None of these examples are likely to harm your wellbeing, but they show how the phrase ‘research shows’ or ‘studies show’ might be used to mislead. So, if a topic interests you in health and wellbeing, or learning, then examine the myths surrounding it and use the questions from Chapter Two to test the knowledge.
One aspect of pop psychology that deserves more scrutiny is ‘the power of positive thinking’.
Sometimes it’s not appropriate to ‘turn that frown upside down’ or tell people to ‘smile, it might never happen’ when it already has.Toxic positivity is defined as ‘an ineffective and extreme overgeneralization of an optimistic, happy and positive state of mind in any given situation’. During the COVID-19 pandemic, social media told us to keep smiling and that we’ll all get through it. But fear, grief, and anger are appropriate emotions in a total disruption of normality and for such a high death toll. In the preceding chapter, one of the main criteria of positive mental health is an adequate perception of reality, empathy, and social sensitivity. Unmitigated positivity is not positive mental health; it’s denial. Author and political activist Barbara Ehrenreich in Smile or Die argues that the positive thinking movement has marginalized critical thinking. Often it uses first-level intuitive thinking, confirmation bias, and cherry-picking that we explored in the preceding two chapters. And this ‘pick and mix’ approach can be dangerous. Essayist and investigative reporter Steve Salerno in SHAM argues that positive thinking can dissuade people away from proven medical treatments in favour of ‘curing’ themselves by the power of the will, with disastrous consequences.
The Guru-ization of self-help
The self-help industry becomes more intelligible once you stop seeing it as education or health information. It’s infotainment, similar to the infomercial. In neither case is the primary aim to inform. Their aims are to entertain or to sell, respectively. And in some cases, to exploit for entertainment, such as scandal-based TV talk shows. It’s all show business.
Adventures in infotainment
Hands up, I confess I have taken part in some PR-based research pro- jects. But my criterion for taking part is that I need to be able to bring in evidence-based psychology. And that’s why I turned down the Blue Monday campaign with its pre-written bogus formula. They only wanted a male psychologist to put his name to it – because mathematics is a man’s subject!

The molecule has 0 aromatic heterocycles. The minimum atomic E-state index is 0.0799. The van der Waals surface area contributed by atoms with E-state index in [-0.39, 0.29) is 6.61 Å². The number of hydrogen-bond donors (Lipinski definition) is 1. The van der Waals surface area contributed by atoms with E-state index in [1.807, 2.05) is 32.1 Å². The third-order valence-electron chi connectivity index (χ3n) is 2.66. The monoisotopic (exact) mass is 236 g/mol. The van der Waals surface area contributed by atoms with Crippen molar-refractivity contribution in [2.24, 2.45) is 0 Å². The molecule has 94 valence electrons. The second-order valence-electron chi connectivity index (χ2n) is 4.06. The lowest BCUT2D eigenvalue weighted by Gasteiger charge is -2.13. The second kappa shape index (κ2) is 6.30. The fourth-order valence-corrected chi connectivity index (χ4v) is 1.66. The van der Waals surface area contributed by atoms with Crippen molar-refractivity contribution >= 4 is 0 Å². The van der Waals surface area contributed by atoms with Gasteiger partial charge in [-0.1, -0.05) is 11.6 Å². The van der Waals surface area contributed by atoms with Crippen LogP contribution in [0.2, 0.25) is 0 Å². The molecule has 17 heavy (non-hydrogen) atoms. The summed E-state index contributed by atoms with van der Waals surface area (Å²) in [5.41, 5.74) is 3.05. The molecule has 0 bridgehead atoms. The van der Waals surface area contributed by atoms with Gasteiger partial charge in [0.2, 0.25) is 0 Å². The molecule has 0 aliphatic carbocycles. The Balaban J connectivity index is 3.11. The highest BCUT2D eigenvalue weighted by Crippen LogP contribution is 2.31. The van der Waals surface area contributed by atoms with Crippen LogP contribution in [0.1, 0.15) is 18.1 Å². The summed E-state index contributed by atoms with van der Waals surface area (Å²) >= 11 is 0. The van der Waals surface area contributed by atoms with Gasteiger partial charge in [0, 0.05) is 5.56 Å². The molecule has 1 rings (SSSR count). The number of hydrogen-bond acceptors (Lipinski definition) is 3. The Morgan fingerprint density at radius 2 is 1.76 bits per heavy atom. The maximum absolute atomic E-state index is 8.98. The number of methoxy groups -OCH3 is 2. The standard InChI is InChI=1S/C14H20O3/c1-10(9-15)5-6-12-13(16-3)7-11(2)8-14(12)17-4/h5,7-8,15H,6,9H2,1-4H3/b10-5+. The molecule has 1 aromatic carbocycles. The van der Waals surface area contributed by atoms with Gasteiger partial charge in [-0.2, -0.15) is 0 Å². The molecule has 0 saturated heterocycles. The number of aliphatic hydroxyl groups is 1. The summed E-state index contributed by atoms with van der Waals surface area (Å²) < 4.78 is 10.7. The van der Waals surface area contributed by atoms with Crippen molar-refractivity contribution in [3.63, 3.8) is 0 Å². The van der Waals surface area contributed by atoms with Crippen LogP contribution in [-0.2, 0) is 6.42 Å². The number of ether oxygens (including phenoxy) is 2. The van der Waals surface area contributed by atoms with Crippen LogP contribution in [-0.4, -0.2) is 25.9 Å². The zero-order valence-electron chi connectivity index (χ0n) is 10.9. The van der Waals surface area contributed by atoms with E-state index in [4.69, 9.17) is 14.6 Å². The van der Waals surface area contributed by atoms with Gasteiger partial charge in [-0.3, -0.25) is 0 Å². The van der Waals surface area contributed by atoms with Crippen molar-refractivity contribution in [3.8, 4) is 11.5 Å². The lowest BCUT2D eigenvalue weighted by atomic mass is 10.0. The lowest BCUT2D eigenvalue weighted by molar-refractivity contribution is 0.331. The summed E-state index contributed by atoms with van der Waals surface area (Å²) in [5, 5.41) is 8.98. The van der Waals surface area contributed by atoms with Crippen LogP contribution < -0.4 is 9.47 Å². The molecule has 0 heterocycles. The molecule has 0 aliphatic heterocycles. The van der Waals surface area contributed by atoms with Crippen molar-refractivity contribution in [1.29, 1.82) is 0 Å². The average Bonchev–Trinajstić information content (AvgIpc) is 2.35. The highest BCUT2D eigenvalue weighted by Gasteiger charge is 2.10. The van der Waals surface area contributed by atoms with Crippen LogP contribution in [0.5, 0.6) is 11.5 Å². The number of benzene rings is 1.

In the majority of media work, producers and directors are all very well-meaning, but I’ve lost count of times producers and journalists have asked me to say things that would ‘make a better piece’, irrespective of the evidence. I’ve been asked to ‘speak more slowly’, ‘don’t put so much psychology in it’, and ‘don’t wear a jacket because it reminds the audience of bailiffs and debt col- lectors’. I’ve been told it’s ‘TV Gold’ if you can make someone cry. And my own personal favourite was a proposal for a body language show that involved hidden cameras to film men at urinals. And when I protested that, aside from the ethical issues, if people know they are being filmed they will behave differently, the producer replied, ‘Don’t worry, they won’t know they are being filmed’. As if this made it better!
As a public engagement psychologist, it’s difficult to filter out the noise. I am often told by media producers and researcher that I’m being asked to comment on news stories because they have ‘done their research’. But it’s more likely they fiddled about for five minutes on the Internet, and once you are in their database, and have said yes once, the more likely you’ll get asked again. When producers or journalists are under pressure they’ll go to the convenient source, not necessarily the most appropriate. And the twin themes of entertainment and expediency explain why experts from the ‘Oprah stable’ like Dr Phil and Dr Oz were asked for their opinion about lifting the pandemic lockdown.
Neither are epidemiologists but they are experts at something, they are entertaining, and they said yes. And even if they are speaking vaguely in their area, the commercial imperative might trump a factual one. A review of popular medical talk shows found potential conflicts of interest and that they ‘often lack adequate information on specific benefits or the magnitude of the effects of these benefits’. Shockingly, half of the recommendations either have no evidence or are contradicted by the best available evidence.
It is beyond the scope of this book to offer a complete dissection of the self-help infotainment industry, but two books I’ve cited by Barbara Ehrenreich and Steve Salerno are well worth a read. The mass media are indispensable for drawing out attention to ideas, new and old, and new products and trends in self-care and wellbeing. How- ever, we always need to bear in mind that they are often unreliable narrators.
Doing It By The (Self-Help) Book
Self-help double binds
Just like the impossible objects of artist M.C. Escher, pop psychology creates Escher-like impossible objectives. In self-help books there is often a tension between high self-esteem and unrealistic ‘change your life’ goals, or multiple goals, or mixed messages. These can set up double binds or what psychiatrist R.D. Laing calls ‘impossible knots’. For instance, how do we respond to the societal maxims of ‘look before you leap’ and ‘they that hesitate are lost’? Or, ‘you are the Master of your own destiny’ and ‘trust in the Universe’? And the same applies when too many goals conflict.
Pop psychology has no overarching paradigm. It can be an‘anything goes’ model, where theories and ideas are cherry-picked to support a first premise that might not be true. Pop psychology books might be presented as theories, but theories need to be tested. Otherwise you’re just being drafted into someone else’s wishful thinking.